Jesper Dramsch , , read in 3 minutes

Just some grain rain.

What is Advent of Code?

In this little series, I want to write about the thought processes I have behind solving the puzzles presented in Advent of Code.

During the Advent of Code small coding puzzles are presented with varying levels of difficulty. They're always Christmas-themed text puzzles where you help elves out of some mess to save the holidays. The puzzles are deliberately ambiguous to not bias puzzlers into a certain solution, they always have an example input in the text to explain some details and an input file for each day that comes in the form of a text file you can download. The solution is a simple number or a string you enter, which is checked by the website automatically. After you finish part 1, part 2 unlocks, which is a variation on part 2. This can be a little twist on part 1 or a large twist that changes the problem formulation into a problem that would take brute force solutions to compute longer than the heat death of the universe would take.

Find my solutions here:

These descriptions won't be a perfect narrative, but rather how I think about these problems and where I see different solutions. I apologise for the possibility of rambling!

The example input

When I saw today's example input, I was worried!

498,4 -> 498,6 -> 496,6
503,4 -> 502,4 -> 502,9 -> 494,9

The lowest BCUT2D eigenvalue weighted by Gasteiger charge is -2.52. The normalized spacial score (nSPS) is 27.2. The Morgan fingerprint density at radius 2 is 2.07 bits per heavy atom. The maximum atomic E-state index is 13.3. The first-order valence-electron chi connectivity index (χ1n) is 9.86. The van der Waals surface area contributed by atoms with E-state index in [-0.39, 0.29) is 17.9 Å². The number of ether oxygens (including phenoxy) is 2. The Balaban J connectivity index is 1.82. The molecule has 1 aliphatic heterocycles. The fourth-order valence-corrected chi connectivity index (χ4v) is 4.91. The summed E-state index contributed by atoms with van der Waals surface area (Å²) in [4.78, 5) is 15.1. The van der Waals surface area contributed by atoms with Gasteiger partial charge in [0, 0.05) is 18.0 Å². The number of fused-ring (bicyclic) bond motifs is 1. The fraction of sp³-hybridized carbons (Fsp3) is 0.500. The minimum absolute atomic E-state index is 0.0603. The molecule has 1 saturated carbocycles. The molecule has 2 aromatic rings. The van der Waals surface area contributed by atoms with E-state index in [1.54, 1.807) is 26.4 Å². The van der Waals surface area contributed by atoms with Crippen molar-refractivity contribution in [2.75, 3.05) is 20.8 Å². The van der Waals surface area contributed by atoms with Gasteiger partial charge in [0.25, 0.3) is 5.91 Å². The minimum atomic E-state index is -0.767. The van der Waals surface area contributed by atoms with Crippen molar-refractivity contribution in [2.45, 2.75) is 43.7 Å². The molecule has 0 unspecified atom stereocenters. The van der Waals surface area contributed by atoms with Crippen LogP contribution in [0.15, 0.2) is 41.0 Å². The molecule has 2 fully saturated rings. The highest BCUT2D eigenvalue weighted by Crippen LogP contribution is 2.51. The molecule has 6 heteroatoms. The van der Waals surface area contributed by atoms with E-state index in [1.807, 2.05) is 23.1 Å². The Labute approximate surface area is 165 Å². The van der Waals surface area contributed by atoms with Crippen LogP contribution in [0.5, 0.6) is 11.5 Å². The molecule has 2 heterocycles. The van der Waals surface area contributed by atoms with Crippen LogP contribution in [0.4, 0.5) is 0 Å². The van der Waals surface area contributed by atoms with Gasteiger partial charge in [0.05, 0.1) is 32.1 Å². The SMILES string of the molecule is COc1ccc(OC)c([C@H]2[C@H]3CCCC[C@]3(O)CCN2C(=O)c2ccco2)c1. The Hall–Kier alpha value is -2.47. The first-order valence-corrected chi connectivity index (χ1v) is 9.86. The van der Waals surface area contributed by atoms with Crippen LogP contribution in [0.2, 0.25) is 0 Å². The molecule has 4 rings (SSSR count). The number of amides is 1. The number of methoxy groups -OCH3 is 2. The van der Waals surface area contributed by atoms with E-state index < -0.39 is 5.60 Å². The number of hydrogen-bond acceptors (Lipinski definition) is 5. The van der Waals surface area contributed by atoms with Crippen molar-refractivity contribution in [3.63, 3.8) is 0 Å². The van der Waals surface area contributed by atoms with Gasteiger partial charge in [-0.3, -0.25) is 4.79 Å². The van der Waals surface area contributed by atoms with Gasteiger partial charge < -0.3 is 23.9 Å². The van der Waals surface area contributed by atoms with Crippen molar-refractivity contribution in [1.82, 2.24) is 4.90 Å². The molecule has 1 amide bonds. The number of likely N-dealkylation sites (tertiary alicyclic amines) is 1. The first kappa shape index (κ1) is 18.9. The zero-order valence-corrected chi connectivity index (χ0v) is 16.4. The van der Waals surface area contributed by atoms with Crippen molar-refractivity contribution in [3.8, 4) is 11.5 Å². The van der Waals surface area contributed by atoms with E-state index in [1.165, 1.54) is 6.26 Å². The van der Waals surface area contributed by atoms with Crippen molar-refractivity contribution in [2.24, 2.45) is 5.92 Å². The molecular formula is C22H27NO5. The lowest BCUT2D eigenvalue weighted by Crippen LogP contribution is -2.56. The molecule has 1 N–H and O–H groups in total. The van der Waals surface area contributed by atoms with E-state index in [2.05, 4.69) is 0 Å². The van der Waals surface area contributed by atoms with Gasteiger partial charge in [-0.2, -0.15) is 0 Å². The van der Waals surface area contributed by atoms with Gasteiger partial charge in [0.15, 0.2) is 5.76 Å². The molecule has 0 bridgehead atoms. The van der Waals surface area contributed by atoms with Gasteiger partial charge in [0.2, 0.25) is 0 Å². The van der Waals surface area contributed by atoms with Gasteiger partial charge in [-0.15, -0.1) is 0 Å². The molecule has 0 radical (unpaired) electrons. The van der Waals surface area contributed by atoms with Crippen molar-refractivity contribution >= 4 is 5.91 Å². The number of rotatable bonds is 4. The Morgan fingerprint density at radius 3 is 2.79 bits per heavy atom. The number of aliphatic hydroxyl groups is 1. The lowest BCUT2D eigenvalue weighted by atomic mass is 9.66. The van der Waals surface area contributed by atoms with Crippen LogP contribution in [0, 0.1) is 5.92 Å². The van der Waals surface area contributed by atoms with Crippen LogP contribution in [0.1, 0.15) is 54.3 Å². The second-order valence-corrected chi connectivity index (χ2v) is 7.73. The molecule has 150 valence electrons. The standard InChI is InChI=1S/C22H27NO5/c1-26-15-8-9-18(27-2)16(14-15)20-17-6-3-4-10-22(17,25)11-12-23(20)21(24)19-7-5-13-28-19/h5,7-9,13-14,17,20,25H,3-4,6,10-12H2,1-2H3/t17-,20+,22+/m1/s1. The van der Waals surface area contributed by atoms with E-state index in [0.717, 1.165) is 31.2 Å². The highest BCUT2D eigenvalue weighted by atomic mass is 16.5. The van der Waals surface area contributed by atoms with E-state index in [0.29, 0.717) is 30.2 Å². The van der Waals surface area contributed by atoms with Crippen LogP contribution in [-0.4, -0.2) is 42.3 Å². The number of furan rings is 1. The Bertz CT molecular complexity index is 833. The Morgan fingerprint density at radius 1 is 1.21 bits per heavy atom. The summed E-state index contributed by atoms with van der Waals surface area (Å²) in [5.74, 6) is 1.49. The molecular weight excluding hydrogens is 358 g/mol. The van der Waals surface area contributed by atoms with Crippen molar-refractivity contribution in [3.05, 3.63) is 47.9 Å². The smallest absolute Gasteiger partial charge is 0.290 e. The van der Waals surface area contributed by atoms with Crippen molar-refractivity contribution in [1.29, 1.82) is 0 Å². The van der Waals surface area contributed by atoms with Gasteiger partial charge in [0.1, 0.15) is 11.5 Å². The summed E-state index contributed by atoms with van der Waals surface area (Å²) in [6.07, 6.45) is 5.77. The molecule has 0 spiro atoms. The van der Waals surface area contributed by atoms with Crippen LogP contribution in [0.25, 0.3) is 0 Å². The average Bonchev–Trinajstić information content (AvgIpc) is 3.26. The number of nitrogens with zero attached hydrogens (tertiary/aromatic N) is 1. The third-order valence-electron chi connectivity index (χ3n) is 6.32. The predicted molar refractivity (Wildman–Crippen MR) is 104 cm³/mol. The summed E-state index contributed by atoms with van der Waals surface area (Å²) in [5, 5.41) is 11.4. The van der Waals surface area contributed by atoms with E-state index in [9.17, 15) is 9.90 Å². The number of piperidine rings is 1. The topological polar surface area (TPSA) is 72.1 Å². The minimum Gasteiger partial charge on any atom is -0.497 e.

But my parser of "lists of lists" already worked on this and then I just needed to split and convert the coordinates to integers.

The implementation

This hoenstly felt pretty straight-forward.

I implemented a dictionary with the given values, but ignored air. In the same step I also got the maximum depth.

Then I just used a while loop to drop the sand grains down to their position with three if statements checking for the middle, left and right.

Then I just repeated that until the first grain dropped below the maximum depth.

def sand_grain(grid, max_depth):
    loc = complex(500)

    while loc.imag < max_depth + 1:
        if loc + 1j not in grid:
            loc += 1j
        elif loc - 1 + 1j not in grid:
            loc += -1 + 1j
        elif loc + 1 + 1j not in grid:
            loc += 1 + 1j
            return grid
    return False

Part Deux

In part 2, I extended this logic with a floor:

def sand_grain(grid, max_depth, floor=None):
    loc = complex(500)

    if floor is not None:
        max_depth = floor

    while loc.imag < max_depth + 1:
        if loc.imag + 1 == floor:
            return grid

This allowed me to not assume a width of the stone floor, but simply used an additional logic step.


I wasn't happy with the dictionary implementation, the deep if structure and using x,y when complex numbers would work.

The refactor is already live and a little cleaner.

The part 2 is still fairly slow, and there is a way to calculate it as triangles, but we have to subtract the negative space under horizontal parts and that's a bit of work.

Error Log

Well... that worked out alright!

  • Not an error, but I did get a wrong intermittent result, when I forgot to change min to max in range(min(b,y), max(b,y) + 1):
  • if not grid and start in grid: TypeError: argument of type 'bool' is not iterable want to make it work with the existing function, but messed up one return.
  • Wrong answer for example part 2, but that was just a off-by-one error in the floor.